Review: MAMMA MIA! at Ogunquit Playhouse

By: May. 22, 2017

Any new production of the hugely popular musical "Mamma Mia!" starts with a basic advantage. It's known as a great show. But it's also a challenge to keep it fresh.

  1. Now underway at the Ogunquit Playhouse is a high-energy production that establishes its own identity while furthering the show's reputation for being an exceptional entertainment.

For a reminder, the story concerns a young woman who, on the eve of her wedding, tries to find out which of three men referenced in her mother's diary is her father. She invites all three to the Greek island where her mother operates a taverna and the wedding is to be held.

Songs by the 1970s mega-hit pop group ABBA are used to highlight elements of the plot and, more importantly, provide the soundtrack for an abundance of attention-grabbing song and dance numbers.

When it's done as well as it is in Ogunquit, revisiting this show is in part like running into an old friend (indeed, part of why the story itself pleases). Looks may have changed but that good feeling is still there. It's also hard to imagine that those seeing it for the first time won't be won over. Retro it is, but also so much fun.

Some new technical capabilities installed at the venerable theater for its 85th season add dazzle. But most of the credit for this show's success is owed to the human factor. With able support from those behind the scenes, a multi-talented cast of performers give it their all in the tale of dreams and loves, both lost and found.

As the feisty mother of the bride, Jodie Langel gets to show a bit of dramatic range as her character comes to grips with her past. "One of Us" and "The Winner Takes It All" provide her with opportunities to showcase both her expressive singing and acting talents.

Old friends, played by Kate Chapman and Angie Schworer, join her in several numbers that recall a happier time for the trio- all still looking for love. Chapman and Schworer also provide earthier moments with some suggestive and even raunchy humor. It all went over well at the performance reviewed here.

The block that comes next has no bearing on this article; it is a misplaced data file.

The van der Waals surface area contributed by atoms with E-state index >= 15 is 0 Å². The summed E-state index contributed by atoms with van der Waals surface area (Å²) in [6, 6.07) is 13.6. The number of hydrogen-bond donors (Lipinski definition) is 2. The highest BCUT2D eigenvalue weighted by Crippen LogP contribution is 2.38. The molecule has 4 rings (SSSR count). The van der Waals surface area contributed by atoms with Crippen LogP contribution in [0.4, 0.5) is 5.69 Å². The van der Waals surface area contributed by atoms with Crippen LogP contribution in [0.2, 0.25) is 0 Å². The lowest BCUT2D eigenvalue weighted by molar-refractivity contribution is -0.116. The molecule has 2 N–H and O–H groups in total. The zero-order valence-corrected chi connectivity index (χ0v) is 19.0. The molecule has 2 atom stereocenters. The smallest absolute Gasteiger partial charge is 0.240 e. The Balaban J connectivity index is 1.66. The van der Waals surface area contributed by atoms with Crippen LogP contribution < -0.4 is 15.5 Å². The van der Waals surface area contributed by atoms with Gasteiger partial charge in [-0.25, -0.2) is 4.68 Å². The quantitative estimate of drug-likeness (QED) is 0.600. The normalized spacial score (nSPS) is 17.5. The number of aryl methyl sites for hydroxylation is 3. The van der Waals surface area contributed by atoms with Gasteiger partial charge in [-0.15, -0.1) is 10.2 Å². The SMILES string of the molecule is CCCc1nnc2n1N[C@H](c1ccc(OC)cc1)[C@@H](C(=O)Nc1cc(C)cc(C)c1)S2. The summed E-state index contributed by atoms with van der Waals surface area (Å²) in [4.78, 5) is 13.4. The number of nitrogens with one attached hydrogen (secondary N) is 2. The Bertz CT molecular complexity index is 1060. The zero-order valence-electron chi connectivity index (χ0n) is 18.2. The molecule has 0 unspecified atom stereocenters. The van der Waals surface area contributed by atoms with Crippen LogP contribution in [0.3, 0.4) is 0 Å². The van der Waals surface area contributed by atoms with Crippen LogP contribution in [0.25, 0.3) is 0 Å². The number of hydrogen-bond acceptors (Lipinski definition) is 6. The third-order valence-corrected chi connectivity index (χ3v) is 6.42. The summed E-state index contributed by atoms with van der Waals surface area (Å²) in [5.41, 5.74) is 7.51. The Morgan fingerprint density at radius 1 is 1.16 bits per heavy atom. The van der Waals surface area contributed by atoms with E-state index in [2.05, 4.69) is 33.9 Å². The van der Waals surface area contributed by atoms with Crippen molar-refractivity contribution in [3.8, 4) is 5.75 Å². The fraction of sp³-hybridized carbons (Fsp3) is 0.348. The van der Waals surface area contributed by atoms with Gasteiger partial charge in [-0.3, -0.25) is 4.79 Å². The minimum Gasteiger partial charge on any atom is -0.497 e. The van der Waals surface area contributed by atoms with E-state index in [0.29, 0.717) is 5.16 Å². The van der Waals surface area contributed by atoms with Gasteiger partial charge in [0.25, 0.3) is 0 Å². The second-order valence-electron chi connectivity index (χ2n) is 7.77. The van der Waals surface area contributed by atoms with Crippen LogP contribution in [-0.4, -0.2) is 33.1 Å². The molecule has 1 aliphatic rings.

The live offstage band led by Jeffrey Campos revs-up through the theater's improved sound system to build "Chiquitita" and "Dancing Queen" to delightfully over-the-top dimensions, as a corps of ever-ready dancer/singers join in.

The three prospective dads include Patrick Cassidy (whose father Jack Cassidy played this venue years ago), David Engel and Fred Inkley. Engel and Inkley have choice moments as lovable eccentrics while Cassidy plays the straight-up hero (until the encore, at least).

Cassidy takes center stage for "Knowing Me, Knowing You," as his character tries to reignite with his old-flame, and scores in tandem with Langel on "S.O.S." He seems to summon his singing voice from some reserve, finessing a few lines in true leading man style.

The younger generation is represented by Briana Rapa, as the bride-to-be, and Mike Heslin, as her betrothed. Each gets to romp a bit with pals (Sarah Faye Beard, Taylor Broadard, Andy Tofa, DJ Petrosino), on such tunes as "Honey, Honey" and "Voulez-Vous," before the big day.

The diminutive Rapa is a charmer throughout, adding that girl-on-the-verge- of-womanhood angle to "I Have a Dream" and "Slipping Through My Fingers." Her nightmare number, "Under Attack," starts the second act off on a highly-imaginative note.

Making effective use of a rotating stage and lighting improvements, director Larry Raben and choreographer Richard J. Hinds have added just enough new elements of movement and focus to enhance the joyful center of this exciting production.

With word of a film sequel coming soon, "Mamma Mia!" will likely be gracing stages and screens around the world for some time to come.

Reviewed: May 21 (matinee); continues through July 1

Tickets: $52-$92

Contact: 207-646-5511;

Photo by Gary Ng